Examples of large businesses targeted over the last couple of years include a leading meat processor in Brazil, a major global fruit and vegetable processor based in the U.S., a snacks manufacturer in the UK, and a German frozen foods supplier.

The sector has become more attractive to cyber criminals, due in part to a perception that cyber security is relatively lax when compared to heavily regulated sectors such as banking or defense.

As cyber threats become increasingly sophisticated – and sensitivities around food and drink safety and standards increase – hackers can create disruption more easily, for example just by causing the wrong allergy information to be printed on a label.

Impacts can be far reaching

As well as the potential food safety concerns, these threats can have significant knock-on consequences. For example, a cyber-attack could lead to a product being recalled.

If so, this might not be covered by product recall insurance as most policies have a cyber exclusion clause.

With supply chains increasingly relying on interconnected systems and networks, there is also an increasing risk that weaknesses in IT/OT supplier cyber defences could create a route into manufacturers’ systems.

Businesses need to take a systematic approach to protect their production systems and equipment, consider, mitigate and defend any potential entry points from attack.

How to reduce your cyber risk profile

Identify your mission-critical systems

What are the systems, machinery and equipment you need to protect above all others to keep operations on-track to meet existing customer demand?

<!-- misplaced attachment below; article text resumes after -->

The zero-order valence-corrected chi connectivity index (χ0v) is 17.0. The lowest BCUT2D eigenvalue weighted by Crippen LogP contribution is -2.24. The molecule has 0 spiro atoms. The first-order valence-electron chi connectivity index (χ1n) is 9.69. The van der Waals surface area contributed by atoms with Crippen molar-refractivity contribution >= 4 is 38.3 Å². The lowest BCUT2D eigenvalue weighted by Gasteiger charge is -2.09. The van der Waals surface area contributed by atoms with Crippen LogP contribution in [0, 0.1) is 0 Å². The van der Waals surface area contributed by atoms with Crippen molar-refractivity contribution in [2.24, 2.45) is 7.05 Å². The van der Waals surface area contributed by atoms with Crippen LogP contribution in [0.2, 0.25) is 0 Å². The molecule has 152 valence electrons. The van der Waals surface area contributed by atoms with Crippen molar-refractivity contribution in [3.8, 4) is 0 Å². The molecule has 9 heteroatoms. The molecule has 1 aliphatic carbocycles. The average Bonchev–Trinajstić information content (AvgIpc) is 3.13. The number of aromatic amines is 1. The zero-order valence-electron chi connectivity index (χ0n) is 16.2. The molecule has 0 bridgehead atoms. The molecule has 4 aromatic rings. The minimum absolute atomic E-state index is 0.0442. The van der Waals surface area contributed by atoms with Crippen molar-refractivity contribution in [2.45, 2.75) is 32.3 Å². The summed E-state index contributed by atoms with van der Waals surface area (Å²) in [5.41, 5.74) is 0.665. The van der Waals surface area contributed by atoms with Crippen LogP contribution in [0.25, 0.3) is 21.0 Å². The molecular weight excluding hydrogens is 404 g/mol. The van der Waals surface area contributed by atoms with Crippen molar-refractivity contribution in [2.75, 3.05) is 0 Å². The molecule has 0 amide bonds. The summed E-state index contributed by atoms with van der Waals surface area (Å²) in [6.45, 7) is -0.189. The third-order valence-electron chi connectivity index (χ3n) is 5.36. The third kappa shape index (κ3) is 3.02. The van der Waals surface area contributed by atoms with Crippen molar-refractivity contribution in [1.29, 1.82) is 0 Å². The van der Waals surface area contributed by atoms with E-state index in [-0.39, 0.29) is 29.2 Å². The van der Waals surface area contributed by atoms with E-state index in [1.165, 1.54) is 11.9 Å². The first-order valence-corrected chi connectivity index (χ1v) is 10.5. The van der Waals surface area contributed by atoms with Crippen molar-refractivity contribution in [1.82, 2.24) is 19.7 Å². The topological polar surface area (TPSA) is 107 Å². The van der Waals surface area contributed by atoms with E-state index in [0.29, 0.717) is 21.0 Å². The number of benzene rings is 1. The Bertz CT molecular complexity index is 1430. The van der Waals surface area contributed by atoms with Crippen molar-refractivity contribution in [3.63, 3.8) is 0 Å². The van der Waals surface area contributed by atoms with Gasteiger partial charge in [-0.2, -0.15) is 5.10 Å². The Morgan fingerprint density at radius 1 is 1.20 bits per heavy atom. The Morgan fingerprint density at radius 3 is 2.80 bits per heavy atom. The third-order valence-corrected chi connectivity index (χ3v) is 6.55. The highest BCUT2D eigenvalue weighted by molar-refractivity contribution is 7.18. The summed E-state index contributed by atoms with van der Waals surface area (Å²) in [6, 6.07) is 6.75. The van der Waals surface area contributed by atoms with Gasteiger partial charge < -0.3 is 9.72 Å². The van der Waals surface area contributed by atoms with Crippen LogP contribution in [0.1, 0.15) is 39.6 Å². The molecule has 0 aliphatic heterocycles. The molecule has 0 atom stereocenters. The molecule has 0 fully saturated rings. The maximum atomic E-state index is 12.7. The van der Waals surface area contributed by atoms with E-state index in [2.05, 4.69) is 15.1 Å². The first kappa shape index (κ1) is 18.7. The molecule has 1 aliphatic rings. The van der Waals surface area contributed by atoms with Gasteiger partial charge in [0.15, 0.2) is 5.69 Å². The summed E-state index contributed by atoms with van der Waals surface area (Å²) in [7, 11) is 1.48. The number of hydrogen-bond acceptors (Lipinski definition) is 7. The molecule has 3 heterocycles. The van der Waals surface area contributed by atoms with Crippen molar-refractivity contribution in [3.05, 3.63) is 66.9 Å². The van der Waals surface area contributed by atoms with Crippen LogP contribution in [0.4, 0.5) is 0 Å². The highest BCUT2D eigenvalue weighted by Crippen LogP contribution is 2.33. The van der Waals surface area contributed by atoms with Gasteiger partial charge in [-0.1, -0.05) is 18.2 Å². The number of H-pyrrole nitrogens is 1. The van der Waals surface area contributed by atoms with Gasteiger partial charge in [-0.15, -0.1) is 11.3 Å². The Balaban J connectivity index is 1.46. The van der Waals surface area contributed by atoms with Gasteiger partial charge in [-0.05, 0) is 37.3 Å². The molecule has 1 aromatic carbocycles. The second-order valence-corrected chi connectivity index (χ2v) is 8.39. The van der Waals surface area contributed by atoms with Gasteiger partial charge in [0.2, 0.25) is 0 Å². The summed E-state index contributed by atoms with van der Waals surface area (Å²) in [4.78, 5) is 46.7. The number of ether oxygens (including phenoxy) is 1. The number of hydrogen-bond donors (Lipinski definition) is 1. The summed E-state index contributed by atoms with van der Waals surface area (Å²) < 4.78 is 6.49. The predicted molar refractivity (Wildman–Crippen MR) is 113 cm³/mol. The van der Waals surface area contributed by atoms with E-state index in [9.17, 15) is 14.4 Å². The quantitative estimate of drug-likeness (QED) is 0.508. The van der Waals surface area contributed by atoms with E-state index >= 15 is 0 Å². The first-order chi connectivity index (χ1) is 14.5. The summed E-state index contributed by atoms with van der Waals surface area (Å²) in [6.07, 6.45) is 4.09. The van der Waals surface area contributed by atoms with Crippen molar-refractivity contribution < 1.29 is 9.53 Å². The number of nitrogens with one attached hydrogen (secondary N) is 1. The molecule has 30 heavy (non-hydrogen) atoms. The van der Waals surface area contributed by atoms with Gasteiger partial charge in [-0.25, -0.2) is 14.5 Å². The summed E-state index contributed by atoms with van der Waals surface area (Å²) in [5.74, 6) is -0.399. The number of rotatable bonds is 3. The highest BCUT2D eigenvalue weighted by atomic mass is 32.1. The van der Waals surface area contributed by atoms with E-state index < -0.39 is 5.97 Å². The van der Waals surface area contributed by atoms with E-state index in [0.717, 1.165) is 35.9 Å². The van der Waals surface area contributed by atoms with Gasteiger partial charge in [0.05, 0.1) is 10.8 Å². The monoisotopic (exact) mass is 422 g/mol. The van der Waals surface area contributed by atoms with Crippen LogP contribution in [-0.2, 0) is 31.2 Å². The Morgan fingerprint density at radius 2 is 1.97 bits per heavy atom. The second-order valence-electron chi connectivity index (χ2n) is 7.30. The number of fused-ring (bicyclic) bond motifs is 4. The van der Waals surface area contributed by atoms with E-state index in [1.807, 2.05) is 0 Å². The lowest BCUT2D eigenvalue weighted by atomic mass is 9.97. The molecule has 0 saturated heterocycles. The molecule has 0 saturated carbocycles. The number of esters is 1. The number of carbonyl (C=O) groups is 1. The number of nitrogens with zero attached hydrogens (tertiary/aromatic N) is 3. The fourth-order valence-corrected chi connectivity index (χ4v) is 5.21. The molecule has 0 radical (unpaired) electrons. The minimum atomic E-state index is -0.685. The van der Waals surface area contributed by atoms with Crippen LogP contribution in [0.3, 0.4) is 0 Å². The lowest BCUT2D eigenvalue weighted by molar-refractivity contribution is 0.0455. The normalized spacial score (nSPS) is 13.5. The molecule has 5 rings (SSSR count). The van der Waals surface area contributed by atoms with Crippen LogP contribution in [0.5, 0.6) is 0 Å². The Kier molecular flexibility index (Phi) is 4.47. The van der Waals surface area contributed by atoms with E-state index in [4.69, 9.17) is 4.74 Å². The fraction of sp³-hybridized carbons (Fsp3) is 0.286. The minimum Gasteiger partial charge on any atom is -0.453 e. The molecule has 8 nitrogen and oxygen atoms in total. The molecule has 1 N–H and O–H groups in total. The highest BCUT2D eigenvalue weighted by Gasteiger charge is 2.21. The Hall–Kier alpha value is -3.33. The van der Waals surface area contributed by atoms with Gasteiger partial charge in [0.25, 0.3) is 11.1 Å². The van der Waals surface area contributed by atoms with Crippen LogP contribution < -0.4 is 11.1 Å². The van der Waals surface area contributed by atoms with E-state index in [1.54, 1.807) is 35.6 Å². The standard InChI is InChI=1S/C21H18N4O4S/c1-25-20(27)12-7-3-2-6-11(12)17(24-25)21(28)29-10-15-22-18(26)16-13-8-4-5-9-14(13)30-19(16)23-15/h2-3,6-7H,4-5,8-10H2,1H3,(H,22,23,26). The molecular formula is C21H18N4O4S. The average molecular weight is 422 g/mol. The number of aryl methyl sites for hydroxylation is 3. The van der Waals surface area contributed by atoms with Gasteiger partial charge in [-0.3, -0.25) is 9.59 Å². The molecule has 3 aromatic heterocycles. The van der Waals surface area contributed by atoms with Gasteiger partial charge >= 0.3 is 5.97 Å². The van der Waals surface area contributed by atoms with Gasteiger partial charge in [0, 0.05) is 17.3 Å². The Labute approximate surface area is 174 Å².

Assess your vulnerabilities

Most cyber-attacks find their way into systems through weak points such as weak remote access protocols, poor security configurations, outdated firewalls, weak passwords and a lack of staff awareness and training.

Implement cyber security controls

Implement controls such as multi-factor authentication, privileged access management (PAM), encryption, endpoint security and rapid patch cadences for critical assets. Educate your employees about these controls and test them regularly to make sure they’re working.

Integrate cyber threats into business continuity plans

Make cyber a regular part of incident response and disaster recovery planning.

Assess what insurance cover is needed

Even with the best controls, incidents can still happen. Cyber insurance can protect food and beverage manufacturers from losses and third party liabilities caused by cyber-attack, human error and technical failure.

How WTW can help

WTW’s cyber specialists can help manufacturers to carry out a full assessment of cyber security controls and identify any actions needed to bring them up to the standard required by insurance markets.

If you decide to insure your risks, we can also help customize cyber cover to meet the individual needs of your business.


  1. House of Commons Committee of Public Accounts Tacking Defra’s ageing digital services April 2023" Return to article
  2. 2019 Deloitte and MAPI Smart Factory Study" Return to article

Associate Director, Consulting and Client Management, CRS – FINEX GB

GB Food and Beverage Leader

Simon Lusher
Global Food and Beverage Leader

Related content tags, list of links Article Cyber Risk Management Food and Beverage Manufacturing
Contact us